After his wife was found shot to death following a fire at their Kingman home, former Kansas police instructor Brett Seacat – now on trial on charges he murdered his wife – analyzed the case like a law enforcement investigator.
Seacat, 37, charged in the April 30, 2011, death of his wife, Vashti, told Kansas Bureau of Investigation agents in a videotaped interview that he understood why they thought he was suspicious and agreed there were “a lot” of red flags in the case.
He sat down for an interview May 12, 2011, with KBI agents Jeff Newsum and Dave Falletti. He said he was “terribly frightened” about being investigated, but he understood it from their point of view. He also maintained he didn’t kill his wife or set fire to their home.
During the interview, which lasted about seven hours at the Reno County Sheriff’s Office, Seacat gave a detailed account of what occurred the night of his wife’s death, showing little emotion and sometimes laughing with the agents. But he appeared panicked when they confronted him with details of the investigation.
Prosecutors allege Seacat, angry over being served with divorce papers just days before his wife’s death, shot her in the head and tried to cover it up by setting their home on fire. The defense, meanwhile, counters she was depressed and set the fire herself before committing suicide.
Seacat – a former instructor at the Kansas Law Enforcement Training Center – told investigators he talked to his wife late April 29, 2011, and threatened to take their two boys, then ages 2 and 4, away from her if the divorce proceeded to court.
He wanted to work on the marriage for another three to six months, and said she let him stay in the home even though the divorce papers specified he needed to be out.
“She told me right out that the only reason she got an attorney was because she wasn’t a fighter and she didn’t want to fight me,” Seacat told the agents. “I am a fighter … and I would do this for the long haul.”
Seacat said he fell asleep that night in his boys’ bedroom but set an alarm on his phone so he would wake up, feed the dog and clean up from dinner earlier in the evening. He told investigators that the alarm went off before midnight, and he took care of the dog and then fell asleep on the couch.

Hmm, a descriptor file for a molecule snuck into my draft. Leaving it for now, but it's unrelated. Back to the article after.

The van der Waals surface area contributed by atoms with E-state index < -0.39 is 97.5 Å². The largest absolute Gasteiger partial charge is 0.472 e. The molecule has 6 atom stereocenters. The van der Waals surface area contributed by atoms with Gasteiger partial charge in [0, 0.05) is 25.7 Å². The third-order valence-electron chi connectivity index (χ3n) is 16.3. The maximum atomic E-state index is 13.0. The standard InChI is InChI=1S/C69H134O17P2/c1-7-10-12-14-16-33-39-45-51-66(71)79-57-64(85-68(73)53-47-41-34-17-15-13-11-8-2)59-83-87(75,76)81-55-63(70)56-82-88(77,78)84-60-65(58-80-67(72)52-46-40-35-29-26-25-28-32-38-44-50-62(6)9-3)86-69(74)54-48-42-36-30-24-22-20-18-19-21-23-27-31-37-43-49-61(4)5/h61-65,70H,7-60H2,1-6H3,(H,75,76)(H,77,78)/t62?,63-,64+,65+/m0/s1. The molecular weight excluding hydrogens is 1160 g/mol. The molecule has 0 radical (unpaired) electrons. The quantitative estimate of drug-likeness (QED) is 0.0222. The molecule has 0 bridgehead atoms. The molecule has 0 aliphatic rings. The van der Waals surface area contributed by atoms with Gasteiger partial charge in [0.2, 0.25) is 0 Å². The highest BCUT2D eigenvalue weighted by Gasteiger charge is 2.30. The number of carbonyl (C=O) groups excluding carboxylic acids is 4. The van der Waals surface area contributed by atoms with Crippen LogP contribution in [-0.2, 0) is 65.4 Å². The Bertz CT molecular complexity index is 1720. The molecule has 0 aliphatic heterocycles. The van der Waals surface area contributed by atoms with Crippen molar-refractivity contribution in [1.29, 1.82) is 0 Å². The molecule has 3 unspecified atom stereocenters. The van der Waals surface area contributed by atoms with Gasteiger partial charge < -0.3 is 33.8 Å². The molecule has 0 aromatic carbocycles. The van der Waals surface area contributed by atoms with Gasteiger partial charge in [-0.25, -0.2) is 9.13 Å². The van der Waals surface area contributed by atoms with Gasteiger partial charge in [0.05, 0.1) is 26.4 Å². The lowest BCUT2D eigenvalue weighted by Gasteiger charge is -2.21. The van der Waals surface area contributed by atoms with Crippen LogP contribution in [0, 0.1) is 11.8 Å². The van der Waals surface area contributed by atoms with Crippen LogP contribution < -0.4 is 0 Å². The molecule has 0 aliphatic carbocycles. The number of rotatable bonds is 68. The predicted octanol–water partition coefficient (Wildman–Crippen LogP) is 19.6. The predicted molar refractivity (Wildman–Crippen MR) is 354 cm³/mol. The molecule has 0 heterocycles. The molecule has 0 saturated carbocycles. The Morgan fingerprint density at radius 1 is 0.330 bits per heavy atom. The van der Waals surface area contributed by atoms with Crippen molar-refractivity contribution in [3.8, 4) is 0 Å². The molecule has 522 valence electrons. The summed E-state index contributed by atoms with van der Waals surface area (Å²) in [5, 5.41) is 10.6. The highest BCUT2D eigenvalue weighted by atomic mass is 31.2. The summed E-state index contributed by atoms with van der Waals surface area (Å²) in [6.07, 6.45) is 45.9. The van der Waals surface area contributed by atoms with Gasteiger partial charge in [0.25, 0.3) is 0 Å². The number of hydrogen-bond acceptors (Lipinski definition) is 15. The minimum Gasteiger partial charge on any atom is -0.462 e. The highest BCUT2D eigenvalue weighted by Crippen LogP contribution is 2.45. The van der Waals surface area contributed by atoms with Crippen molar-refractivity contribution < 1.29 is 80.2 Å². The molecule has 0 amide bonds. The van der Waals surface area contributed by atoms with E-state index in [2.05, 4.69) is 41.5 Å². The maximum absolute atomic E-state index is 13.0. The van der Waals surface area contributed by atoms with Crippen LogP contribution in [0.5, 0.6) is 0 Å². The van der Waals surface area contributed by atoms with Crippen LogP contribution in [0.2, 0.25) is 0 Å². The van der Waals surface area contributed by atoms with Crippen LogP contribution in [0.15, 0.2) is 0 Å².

He said Vashti Seacat called him in the middle of the night, which woke him on the couch, and told him to come get the boys or they could get hurt. He said he ran upstairs and saw fire around the door of the master bedroom.
He said when he went inside, there was fire on the bed and floor. He tried to lift his wife but her head fell back and she was limp, and he saw blood.
“I remember hearing my own voice inside of my head saying, ‘Dead,’ ” Seacat told the two agents. “… Then all of the sudden it sort of came to me. ‘Dead. Fire. Kids.’ ”
He said he “just dropped” his wife and got the boys out of the house. He told the agents he went back in to try to get his wife but was overcome by smoke and left.
Newsum told Seacat they had evidence the fire was set with gasoline in multiple spots on the second story of the home, and it didn’t make sense that Vashti Seacat would set the fires, risk her children’s lives by calling him and hoping he would answer to come get the boys, and then lay down in bed and shoot herself with the covers still over her body.
“I’m with you on that,” Seacat said. “It doesn’t make sense at all.”
Seacat acknowledged he practicing forging documents in his office and torched hard-drives the day before his wife’s death, but said he did not forge the suicide note recovered in her car. Newsum told him an expert said the note was forged.
He also acknowledged he purchased software to track his wife’s text messages and her GPS location but maintained he never stalked his wife and never installed the software.
“You’re still in love with her,” Newsum said.
“Yeah, I am,” Seacat said.
“And she was going to leave you,” Newsum added.
“If I wanted to kill my wife, I would’ve come up with something better than this,” Seacat said. “This is … crazy.”